TARP and Market Discipline: Evidence on the Moral Hazard Effects of Bank Recapitalizations

Jens Forssbæck, Caren Yinxia Nielsen

Research output: Working paperResearchpeer-review


We examine the moral hazard effects of bank recapitalizations by assessing the impact of the U.S. TARP program on market discipline exerted by subordinated debt-holders using a sample of 123 bank holding companies over the period 2004-2013. Predicted distress risk has a consistently positive and significant effect on sub-debt spreads, suggesting the presence of market discipline. A higher bailout probability significantly reduces the risk-sensitivity of spreads for the full sample, indicating a moral hazard effect of recapitalizations. This appears to be a too-big-to-fail effect, as it is absent when the largest banks are dropped from the sample. Results also indicate that it is transitory. We also find a large effect of the crisis, appearing both as a uniform rise in, and a heightened risk sensitivity of, sub-debt spreads during the crisis.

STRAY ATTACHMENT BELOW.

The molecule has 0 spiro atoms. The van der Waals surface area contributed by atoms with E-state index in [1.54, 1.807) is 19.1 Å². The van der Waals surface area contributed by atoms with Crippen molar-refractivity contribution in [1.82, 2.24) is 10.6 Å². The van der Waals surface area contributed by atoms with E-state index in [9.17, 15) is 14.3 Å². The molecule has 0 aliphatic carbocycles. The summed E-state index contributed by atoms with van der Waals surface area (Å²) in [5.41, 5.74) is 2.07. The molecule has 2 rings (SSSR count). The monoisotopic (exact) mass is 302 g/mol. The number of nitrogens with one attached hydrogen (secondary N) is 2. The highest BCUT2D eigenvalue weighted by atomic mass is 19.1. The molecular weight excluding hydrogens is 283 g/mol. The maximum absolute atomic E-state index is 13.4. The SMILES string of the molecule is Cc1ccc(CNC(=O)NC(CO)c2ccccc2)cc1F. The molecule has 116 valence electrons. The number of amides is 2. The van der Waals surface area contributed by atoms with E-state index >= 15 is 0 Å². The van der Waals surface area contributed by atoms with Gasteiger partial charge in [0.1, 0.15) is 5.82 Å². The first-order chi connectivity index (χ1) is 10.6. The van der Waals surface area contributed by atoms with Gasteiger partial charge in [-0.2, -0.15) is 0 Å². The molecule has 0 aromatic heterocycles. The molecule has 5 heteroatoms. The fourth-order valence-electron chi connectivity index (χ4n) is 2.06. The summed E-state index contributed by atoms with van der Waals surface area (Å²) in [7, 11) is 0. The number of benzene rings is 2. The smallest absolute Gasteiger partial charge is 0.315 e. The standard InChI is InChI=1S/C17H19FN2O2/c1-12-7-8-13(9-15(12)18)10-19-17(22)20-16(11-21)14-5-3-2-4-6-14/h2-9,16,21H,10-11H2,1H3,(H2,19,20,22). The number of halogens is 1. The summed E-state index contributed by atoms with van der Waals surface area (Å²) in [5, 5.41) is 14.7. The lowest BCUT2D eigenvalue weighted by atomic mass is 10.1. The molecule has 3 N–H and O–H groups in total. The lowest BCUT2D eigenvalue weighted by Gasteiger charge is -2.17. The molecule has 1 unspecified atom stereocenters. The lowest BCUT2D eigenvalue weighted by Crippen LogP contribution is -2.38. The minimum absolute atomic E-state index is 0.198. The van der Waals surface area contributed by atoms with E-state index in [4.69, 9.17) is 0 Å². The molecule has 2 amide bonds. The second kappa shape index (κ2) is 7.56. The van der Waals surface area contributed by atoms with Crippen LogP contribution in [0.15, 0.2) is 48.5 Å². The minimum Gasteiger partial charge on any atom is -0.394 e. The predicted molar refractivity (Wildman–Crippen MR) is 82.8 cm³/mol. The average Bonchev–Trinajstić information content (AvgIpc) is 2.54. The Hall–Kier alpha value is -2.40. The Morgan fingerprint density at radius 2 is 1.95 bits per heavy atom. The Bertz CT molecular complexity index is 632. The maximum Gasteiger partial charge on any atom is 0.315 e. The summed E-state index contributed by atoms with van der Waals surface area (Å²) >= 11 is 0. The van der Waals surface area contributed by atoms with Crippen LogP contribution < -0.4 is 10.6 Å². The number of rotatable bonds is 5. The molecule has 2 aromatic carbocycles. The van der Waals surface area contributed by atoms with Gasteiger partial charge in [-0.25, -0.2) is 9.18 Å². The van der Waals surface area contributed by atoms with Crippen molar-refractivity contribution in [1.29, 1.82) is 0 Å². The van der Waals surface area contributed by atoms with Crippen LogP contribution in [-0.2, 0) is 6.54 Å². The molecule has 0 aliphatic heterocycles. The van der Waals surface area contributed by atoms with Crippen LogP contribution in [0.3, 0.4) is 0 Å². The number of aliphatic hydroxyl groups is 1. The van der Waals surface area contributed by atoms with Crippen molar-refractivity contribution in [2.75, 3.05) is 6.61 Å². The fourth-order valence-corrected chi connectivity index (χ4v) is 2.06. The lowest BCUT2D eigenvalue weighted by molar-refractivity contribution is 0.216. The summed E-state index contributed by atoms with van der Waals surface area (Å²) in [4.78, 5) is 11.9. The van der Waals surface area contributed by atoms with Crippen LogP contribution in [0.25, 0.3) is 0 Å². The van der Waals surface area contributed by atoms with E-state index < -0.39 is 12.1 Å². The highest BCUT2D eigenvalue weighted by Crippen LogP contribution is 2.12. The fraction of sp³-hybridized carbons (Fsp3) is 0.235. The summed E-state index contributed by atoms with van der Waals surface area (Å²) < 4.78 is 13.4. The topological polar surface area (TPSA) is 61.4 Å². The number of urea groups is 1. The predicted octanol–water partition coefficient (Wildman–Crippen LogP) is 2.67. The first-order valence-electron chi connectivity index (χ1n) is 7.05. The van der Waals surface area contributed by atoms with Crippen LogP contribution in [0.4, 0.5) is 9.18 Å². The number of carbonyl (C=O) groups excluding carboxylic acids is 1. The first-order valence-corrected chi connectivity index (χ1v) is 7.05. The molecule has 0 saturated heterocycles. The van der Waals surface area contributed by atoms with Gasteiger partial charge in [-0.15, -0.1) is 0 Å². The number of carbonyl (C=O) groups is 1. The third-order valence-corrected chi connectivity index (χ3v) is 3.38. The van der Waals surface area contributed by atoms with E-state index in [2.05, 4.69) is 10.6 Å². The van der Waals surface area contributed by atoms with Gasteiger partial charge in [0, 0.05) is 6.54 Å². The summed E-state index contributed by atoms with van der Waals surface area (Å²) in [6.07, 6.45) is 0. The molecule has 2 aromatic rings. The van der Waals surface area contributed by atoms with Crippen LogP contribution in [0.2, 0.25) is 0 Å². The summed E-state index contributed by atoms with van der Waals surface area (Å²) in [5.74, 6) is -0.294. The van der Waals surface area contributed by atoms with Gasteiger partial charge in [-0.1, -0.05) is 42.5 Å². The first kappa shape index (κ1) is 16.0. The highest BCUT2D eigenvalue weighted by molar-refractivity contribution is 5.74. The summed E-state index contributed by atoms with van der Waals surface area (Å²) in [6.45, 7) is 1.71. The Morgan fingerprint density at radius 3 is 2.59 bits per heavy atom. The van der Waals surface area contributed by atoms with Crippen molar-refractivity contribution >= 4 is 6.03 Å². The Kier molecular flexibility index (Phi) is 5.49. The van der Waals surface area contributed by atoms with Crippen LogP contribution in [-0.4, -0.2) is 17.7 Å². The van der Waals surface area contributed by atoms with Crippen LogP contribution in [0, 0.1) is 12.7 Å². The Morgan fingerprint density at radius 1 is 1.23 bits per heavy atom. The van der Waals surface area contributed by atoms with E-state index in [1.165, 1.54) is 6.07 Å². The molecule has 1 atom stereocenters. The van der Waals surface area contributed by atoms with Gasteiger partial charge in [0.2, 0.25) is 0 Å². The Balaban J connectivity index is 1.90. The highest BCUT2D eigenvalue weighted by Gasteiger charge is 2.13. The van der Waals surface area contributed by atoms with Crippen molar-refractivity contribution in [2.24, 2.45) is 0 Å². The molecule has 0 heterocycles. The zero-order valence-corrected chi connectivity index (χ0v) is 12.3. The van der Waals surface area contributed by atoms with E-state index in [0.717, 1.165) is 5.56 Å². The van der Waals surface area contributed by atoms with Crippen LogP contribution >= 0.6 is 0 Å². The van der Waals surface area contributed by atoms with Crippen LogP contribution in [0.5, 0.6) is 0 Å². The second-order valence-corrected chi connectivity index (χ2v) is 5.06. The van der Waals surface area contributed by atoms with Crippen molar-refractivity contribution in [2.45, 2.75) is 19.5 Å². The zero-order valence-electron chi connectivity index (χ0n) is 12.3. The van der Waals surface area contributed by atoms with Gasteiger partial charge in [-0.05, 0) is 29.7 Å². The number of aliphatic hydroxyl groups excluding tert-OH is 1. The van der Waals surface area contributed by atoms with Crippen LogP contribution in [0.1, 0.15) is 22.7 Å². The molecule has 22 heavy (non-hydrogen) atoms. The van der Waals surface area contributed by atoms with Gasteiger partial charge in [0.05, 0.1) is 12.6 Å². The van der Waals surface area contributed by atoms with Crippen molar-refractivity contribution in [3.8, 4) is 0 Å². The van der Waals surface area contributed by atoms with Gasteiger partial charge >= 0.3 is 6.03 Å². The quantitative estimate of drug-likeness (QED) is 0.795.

Original languageEnglish
PublisherSSRN: Social Science Research Network
Publication statusPublished - 2015


  • Bank bailouts
  • Moral hazard
  • Distress risk
  • Capital injections
  • TARP
  • CPP
  • Market discipline
  • Nancial crisis

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